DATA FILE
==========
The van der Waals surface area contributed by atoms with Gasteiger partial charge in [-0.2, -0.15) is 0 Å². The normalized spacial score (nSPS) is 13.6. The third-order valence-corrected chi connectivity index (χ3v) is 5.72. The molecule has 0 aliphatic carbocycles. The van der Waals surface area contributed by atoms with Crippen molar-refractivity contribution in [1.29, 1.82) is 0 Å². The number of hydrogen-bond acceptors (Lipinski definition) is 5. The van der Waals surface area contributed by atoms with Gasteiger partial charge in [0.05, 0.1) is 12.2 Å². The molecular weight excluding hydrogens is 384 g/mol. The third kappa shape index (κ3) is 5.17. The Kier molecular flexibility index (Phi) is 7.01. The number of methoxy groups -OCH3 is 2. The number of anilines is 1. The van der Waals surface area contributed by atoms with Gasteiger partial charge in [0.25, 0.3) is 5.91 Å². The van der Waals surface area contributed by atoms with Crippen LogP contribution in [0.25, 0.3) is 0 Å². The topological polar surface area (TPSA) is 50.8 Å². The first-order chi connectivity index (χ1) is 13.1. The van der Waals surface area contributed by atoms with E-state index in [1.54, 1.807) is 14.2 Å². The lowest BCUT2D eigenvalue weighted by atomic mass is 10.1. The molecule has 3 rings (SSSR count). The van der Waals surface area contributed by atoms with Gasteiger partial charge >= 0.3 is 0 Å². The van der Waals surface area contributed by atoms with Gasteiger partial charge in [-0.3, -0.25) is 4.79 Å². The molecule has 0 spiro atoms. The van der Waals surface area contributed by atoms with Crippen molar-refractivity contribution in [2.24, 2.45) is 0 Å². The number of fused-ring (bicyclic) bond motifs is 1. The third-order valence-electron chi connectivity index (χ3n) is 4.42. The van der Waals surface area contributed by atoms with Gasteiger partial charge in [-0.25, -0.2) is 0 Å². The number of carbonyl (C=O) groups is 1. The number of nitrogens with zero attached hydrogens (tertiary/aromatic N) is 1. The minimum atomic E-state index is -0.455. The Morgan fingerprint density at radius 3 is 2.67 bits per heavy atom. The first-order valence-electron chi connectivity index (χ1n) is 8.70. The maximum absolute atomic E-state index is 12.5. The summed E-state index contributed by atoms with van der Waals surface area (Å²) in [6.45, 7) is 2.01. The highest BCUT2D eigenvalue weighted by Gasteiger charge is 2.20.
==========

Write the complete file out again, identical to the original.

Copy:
The van der Waals surface area contributed by atoms with Gasteiger partial charge in [-0.2, -0.15) is 0 Å². The normalized spacial score (nSPS) is 13.6. The third-order valence-corrected chi connectivity index (χ3v) is 5.72. The molecule has 0 aliphatic carbocycles. The van der Waals surface area contributed by atoms with Crippen molar-refractivity contribution in [1.29, 1.82) is 0 Å². The number of hydrogen-bond acceptors (Lipinski definition) is 5. The van der Waals surface area contributed by atoms with Gasteiger partial charge in [0.05, 0.1) is 12.2 Å². The molecular weight excluding hydrogens is 384 g/mol. The third kappa shape index (κ3) is 5.17. The Kier molecular flexibility index (Phi) is 7.01. The number of methoxy groups -OCH3 is 2. The number of anilines is 1. The van der Waals surface area contributed by atoms with Gasteiger partial charge in [0.25, 0.3) is 5.91 Å². The van der Waals surface area contributed by atoms with Crippen LogP contribution in [0.25, 0.3) is 0 Å². The topological polar surface area (TPSA) is 50.8 Å². The first-order chi connectivity index (χ1) is 13.1. The van der Waals surface area contributed by atoms with E-state index in [1.54, 1.807) is 14.2 Å². The lowest BCUT2D eigenvalue weighted by atomic mass is 10.1. The molecule has 3 rings (SSSR count). The van der Waals surface area contributed by atoms with Gasteiger partial charge >= 0.3 is 0 Å². The van der Waals surface area contributed by atoms with Gasteiger partial charge in [-0.3, -0.25) is 4.79 Å². The molecule has 0 spiro atoms. The van der Waals surface area contributed by atoms with Crippen molar-refractivity contribution in [2.24, 2.45) is 0 Å². The number of fused-ring (bicyclic) bond motifs is 1. The third-order valence-electron chi connectivity index (χ3n) is 4.42. The van der Waals surface area contributed by atoms with Gasteiger partial charge in [-0.25, -0.2) is 0 Å². The number of carbonyl (C=O) groups is 1. The number of nitrogens with zero attached hydrogens (tertiary/aromatic N) is 1. The minimum atomic E-state index is -0.455. The Morgan fingerprint density at radius 3 is 2.67 bits per heavy atom. The first-order valence-electron chi connectivity index (χ1n) is 8.70. The maximum absolute atomic E-state index is 12.5. The summed E-state index contributed by atoms with van der Waals surface area (Å²) in [6.45, 7) is 2.01. The highest BCUT2D eigenvalue weighted by Gasteiger charge is 2.20.